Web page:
A bill working its way through the Oregon legislature would relax many of the state constitution’s mandatory minimum sentences for juvenile perpetrators of violent crimes. Former district attorneys are sounding the alarm, noting that the bill would lead to a mandatory parole hearing for Kip Kinkel, one of the state’s most notorious mass shooters.
Over the course of two days in May 1998, Kinkel, then 15, murdered his parents and proceeded to Thurston High School with a semi-automatic .22 rifle and shot 24 students, killing two. Under Measure 11, Kinkel received a 111-year sentence without the possibility of parole.
Oregon voters approved Measure 11, which changed the state constitution, by a near 2-1 majority in 1994. Voters were swayed by the argument that violent offenders who are a danger to the community should never be released. Measure 11 enacted mandatory minimum sentences for certain violent crimes. A measure in 2000 that would have repealed Measure 11 was defeated almost 3-1. The measure created minimum sentences for serious violent offenses and allowed 15-17-year-olds who were charged with such offenses to be tried in adult court, while giving judges the discretion not to impose the minimum sentence on many juvenile offenders.
Senate Bill 1008 would weaken all that. If passed, it would undermine the will of the voters and repeal a large portion of the constitutional sentencing requirements for juveniles, including Kip Kinkel.
Norm Frink, a retired deputy district attorney from Multnomah County, told PJ Media via email that SB1008 does the following:
- Amends Oregon Revised Statutes to return exclusive jurisdiction over all criminal cases involving offenders under 18 years of age to the juvenile court system (Section 14)
- Repeals Measure 11 adult court prosecution of violent offenders who were under 18 years of age at the time the offender committed Intentional Murder, Aggravated Murder, First Degree Manslaughter, Rape, Assault, Kidnapping, and Robbery (Section 4)
- Repeals Measure 11 minimum sentences for violent offenders who were under 18 years of age at the time the offender committed Intentional Murder, Aggravated Murder, First Degree Manslaughter, Rape, Assault, Kidnapping, and Robbery not “waived” to adult court for prosecution (Sections 4 and 5)
- Allows Juvenile Court to maintain prosecution of violent offenders who were under 18 years of age at the time the offender committed Intentional Murder, Aggravated Murder, First Degree Manslaughter, Rape, Assault, Kidnapping, and Robbery (Section 6)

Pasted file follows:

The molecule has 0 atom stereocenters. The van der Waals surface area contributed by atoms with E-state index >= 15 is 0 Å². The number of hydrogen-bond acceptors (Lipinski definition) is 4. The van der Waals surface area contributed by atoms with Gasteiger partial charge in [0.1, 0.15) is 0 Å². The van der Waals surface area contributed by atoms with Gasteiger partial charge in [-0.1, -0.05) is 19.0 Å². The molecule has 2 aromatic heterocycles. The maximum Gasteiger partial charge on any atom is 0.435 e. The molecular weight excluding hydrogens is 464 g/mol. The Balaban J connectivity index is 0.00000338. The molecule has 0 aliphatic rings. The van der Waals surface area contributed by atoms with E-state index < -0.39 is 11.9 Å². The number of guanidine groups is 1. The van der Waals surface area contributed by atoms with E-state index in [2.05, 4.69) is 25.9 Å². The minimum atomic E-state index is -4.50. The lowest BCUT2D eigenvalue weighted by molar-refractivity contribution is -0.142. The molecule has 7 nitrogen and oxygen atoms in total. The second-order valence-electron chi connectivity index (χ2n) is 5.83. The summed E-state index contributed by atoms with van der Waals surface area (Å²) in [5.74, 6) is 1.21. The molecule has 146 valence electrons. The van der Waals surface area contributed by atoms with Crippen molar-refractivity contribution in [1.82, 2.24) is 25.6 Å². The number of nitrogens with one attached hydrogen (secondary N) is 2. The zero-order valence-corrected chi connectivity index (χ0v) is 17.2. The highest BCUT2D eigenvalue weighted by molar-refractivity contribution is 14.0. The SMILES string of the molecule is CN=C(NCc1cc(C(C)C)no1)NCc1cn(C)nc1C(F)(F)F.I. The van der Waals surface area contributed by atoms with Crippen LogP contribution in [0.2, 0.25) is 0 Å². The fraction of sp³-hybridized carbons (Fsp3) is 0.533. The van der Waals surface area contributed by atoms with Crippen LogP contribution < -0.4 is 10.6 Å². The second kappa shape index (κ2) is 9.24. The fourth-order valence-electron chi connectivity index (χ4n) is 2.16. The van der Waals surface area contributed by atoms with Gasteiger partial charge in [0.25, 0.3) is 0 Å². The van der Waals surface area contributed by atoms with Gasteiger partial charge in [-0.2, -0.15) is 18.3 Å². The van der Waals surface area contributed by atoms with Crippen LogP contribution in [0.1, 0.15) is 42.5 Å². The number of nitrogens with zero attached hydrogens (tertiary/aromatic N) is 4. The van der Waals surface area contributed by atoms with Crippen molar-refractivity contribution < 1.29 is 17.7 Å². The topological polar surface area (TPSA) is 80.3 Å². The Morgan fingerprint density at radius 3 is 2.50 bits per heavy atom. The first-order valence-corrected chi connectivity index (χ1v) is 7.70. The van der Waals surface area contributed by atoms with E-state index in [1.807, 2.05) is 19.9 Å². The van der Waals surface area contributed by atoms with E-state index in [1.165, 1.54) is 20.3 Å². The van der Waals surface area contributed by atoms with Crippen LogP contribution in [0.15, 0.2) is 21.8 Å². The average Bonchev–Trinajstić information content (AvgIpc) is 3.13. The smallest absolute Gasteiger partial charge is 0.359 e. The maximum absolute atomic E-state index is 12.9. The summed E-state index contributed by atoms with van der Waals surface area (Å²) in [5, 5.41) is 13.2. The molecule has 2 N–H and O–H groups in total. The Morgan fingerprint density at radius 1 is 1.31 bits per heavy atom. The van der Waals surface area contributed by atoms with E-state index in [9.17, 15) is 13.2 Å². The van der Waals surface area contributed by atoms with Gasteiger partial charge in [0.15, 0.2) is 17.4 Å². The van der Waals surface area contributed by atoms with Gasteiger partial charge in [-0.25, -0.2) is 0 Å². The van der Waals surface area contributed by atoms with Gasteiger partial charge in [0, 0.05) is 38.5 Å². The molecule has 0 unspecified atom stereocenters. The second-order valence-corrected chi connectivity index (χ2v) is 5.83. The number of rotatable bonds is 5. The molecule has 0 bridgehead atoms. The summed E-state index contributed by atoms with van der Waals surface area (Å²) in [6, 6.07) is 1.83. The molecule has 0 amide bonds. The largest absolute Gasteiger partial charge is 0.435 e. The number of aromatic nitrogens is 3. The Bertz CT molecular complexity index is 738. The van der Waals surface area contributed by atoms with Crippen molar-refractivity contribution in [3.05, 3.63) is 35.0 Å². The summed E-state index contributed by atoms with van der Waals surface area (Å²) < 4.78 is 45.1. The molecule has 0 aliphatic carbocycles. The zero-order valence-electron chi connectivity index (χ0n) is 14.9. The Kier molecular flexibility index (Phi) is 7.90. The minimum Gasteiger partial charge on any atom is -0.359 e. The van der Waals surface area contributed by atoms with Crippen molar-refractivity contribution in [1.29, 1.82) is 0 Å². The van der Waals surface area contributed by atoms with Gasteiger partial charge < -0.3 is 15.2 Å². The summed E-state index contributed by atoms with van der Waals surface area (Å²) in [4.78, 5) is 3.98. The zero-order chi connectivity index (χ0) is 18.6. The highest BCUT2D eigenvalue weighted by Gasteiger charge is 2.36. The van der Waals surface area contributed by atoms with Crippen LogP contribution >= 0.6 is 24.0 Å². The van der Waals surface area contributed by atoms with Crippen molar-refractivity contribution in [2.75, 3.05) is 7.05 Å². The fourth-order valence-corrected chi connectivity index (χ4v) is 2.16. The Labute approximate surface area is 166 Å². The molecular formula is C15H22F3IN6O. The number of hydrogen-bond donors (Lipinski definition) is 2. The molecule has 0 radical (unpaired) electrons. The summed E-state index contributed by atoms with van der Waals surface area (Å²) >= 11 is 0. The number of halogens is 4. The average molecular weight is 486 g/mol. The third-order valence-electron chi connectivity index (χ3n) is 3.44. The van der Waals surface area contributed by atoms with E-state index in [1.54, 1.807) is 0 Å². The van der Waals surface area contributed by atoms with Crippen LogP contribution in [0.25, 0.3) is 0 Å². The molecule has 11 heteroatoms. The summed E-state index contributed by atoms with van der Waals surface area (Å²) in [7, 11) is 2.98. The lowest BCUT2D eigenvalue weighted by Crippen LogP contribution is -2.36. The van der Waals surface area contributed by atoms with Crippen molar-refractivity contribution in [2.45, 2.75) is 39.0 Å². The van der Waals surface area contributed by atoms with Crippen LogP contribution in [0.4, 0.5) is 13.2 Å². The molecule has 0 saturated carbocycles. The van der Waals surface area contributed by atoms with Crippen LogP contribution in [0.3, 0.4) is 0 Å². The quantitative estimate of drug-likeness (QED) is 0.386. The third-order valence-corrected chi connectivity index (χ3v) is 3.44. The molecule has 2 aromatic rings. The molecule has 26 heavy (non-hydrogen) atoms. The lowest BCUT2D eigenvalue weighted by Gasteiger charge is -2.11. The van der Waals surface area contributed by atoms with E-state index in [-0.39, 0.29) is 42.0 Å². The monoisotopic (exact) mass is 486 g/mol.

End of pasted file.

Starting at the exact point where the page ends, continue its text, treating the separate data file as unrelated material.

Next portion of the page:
- If convicted in juvenile court, all supervision of the offender terminates upon the offender reaching 25 years of age. Consequently, a 17-year-old offender who committed Intentional Murder or Aggravated Murder could not receive a sentence of more than 8 years, including incarceration and parole
- Expands eligibility for “Second Look” conditional release to violent offenders “waived” to adult court and convicted of Intentional Murder, First Degree Manslaughter, Rape, Assault, Kidnapping and Robbery after serving 1/2 of imposed sentence, or upon reaching the age of 24 years, 6 months. (Sections 5 and 22)
- Prohibits sentence of life imprisonment without the possibility of parole or release for violent offenders who were under 18 years of age at the time the offender committed the crime of Aggravated Murder (Sections 5, 22 and 24)
- Retroactively makes all current inmates who were under 18 years of age at the time the offender committed their violent crimes Intentional Murder or Aggravated Murder eligible for parole or post-prison supervision after serving 15 years imprisonment (i.e. Kip Kinkel and the like will receive parole hearings next year under this bill). The provision would also apply to serial rapists who received consecutive sentences for assaulting multiple victims or armed robbers as well as other violent criminals (Section 25).
- Requires the offender to be paroled or released on post-prison supervision if the State Board of Parole and Post-Prison Supervision finds that the inmate has demonstrated “maturity and rehabilitation.” “Maturity and Rehabilitation” are not defined.
- SB 1008 does not allow the Parole Board to consider the seriousness of the underlying crime or the safety of the of the public in determining whether to grant parole or post-prison supervision. The Parole Board shall, however, “give substantial weight to the fact that a person under 18 years of age is incapable of the same reasoning and impulse control as an adult and the diminished culpability of minors as compared to that of adults.”
This comes on the heels of Bernie Sanders’ now infamous support for giving felons the right to vote, which would include the Boston Marathon bomber, who currently sits on death row at a supermax federal prison in Colorado.
Given the traditional support for Republicans who run on a tough on crime platform, it boggles the mind to watch Democrats compete to go so far to the left that they side with violent criminals over average Americans.
SB1008 has already passed the state Senate and had a hearing before the House Judiciary Committee on Wednesday, April 24. The committee may assign the bill to a work committee, or it may vote to advance it to the floor of the House for a vote. Oregon Democrats control both the House and Senate with supermajorities in both chambers. However, a constitutional change requires a two-thirds vote in both chambers before the bill hits the governor’s desk. Several rural districts represented by more reasonable Democrats may have something to say about the release of violent criminals into their communities come next Election Day if this bill passes.
Unfortunately, that may be little consolation to the next victim of a repeat offender let loose on the streets.